We are in a French fishing village on a grey September day in the year 1066. The small port is crowded with many
ships. Their square sails hang limp, for not a breath of wind is blowing. On the shore, horses are being exercised
by grumbling soldiers. William, Duke of Normandy, their leader, who has promised to take them across the Channel
to conquer England, passes with bis half-brother, Bishop Odo, and other nobles. The Duke is on his way to church
to pray for a favourable wind.
Ever since Christmas 1065, when Edward, King of England, died, the Duke has been preparing to land on the island.
He says that Edward promised him the crown, and that Earl Harold of Wessex, who now reigns in England, has no
right to it. Nearly all September his army waits by the shore. They hear that the English ships which have been
guarding the south coast all the summer have now gone back to port and the seamen to their harvest-fields.
They hear that King Harold has gone away to fight an army of Norsemen in Yorkshire. All favours William except the weather.
Will the wind never change ?
On the 29th of September, at last, a wind comes up. Sails are hoisted and the rowers take their places at the
benches, and one by one the boats are shoved off to follow Duke William's crimson sail across the Channel.
Early next morning the Sussex coast is sighted. The Duke is impatient to begin his conquest, he leaps out of bis
ship and slips on the beach. A soldier helps him up, and sees that the Duke's hands are full of English pebbles.
"You hold England, my lord," he laughs.
But Harold the King is now hurrying south. He has defeated his enemies and marches with his soldiers to Hastings
in only five days. And there near the village called 'Battle', the English are beaten by William The Conqueror.
William was thirty-nine years when he was crowned King on Christmas Day 1066, and he ruled England for
twenty-one years. In that time he changed the entire country. Not only did he build many big castles and
churches, but he also changed the government of the people.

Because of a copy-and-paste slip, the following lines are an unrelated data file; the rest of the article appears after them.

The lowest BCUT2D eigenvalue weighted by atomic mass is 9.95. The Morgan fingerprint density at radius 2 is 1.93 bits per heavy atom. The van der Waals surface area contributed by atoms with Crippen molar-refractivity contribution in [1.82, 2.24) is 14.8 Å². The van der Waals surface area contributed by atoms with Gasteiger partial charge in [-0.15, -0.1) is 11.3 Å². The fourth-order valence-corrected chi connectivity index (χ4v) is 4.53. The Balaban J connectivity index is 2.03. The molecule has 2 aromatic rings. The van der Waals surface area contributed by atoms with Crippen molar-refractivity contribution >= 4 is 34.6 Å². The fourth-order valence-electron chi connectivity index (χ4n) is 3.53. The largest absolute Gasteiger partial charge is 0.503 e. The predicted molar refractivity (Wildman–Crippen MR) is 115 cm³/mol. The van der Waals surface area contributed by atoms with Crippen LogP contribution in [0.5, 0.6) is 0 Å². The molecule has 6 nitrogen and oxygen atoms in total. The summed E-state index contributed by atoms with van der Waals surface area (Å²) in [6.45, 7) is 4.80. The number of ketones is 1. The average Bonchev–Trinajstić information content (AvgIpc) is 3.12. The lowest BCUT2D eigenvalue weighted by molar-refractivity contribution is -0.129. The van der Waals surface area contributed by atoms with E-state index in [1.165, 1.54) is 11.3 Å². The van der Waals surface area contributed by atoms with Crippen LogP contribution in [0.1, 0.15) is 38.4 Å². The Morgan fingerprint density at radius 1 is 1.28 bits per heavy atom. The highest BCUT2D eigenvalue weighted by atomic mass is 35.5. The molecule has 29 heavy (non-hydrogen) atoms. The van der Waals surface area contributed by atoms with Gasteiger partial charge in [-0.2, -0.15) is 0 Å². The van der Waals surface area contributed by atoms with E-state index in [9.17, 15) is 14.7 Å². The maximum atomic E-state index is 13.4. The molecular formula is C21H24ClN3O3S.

William and his barons and knights were intensely proud, and they looked with contempt on the conquered
English. Norman master and English slave were separated by a deep gulf. The Norman in his castle lived and
spoke just as he had done in Normandy. He hunted and played his knightly games, sat on the judgement seat,
and feasted in his hall, while the Englishman looked after the cattle and worked in the fields.
In fact it can be seen from the English language how much the Normans were masters of the land. Notice these
pairs of words: cow, beef; calf, veal; sheep, mutton; swine, pork; deer, venison. The first word of each pair is
English, the second is French. Now the English names are those given to the animals when alive: the French words
are those given to them when dead and ready for cooking. This shows us that the English looked after the animals
and fed them when alive, and that when they were dead the Norman cook made them ready for his master's table.
William was a great believer in castles; whenever he took a town of any size, he built a castle. These castles
served as a place of safety for his soldiers, as a place where he could store his arms and his food, and as a
hindrance to any enemy. Thus the River Thames was held by the White Tower of London, so called because of the
whiteness of the Norman stone. It was also built to keep the citizens of London in order. Inside its massive
walls, fifteen feet thick and ninety feet high, were several floors. The ground floor was the store-room and
also the torture chamber. On the first floor was the great hall where the soldiers and guards lived; on the
second were the banqueting-hall and the chapel, on the top floor the council chamber and the rooms for the use
of the King.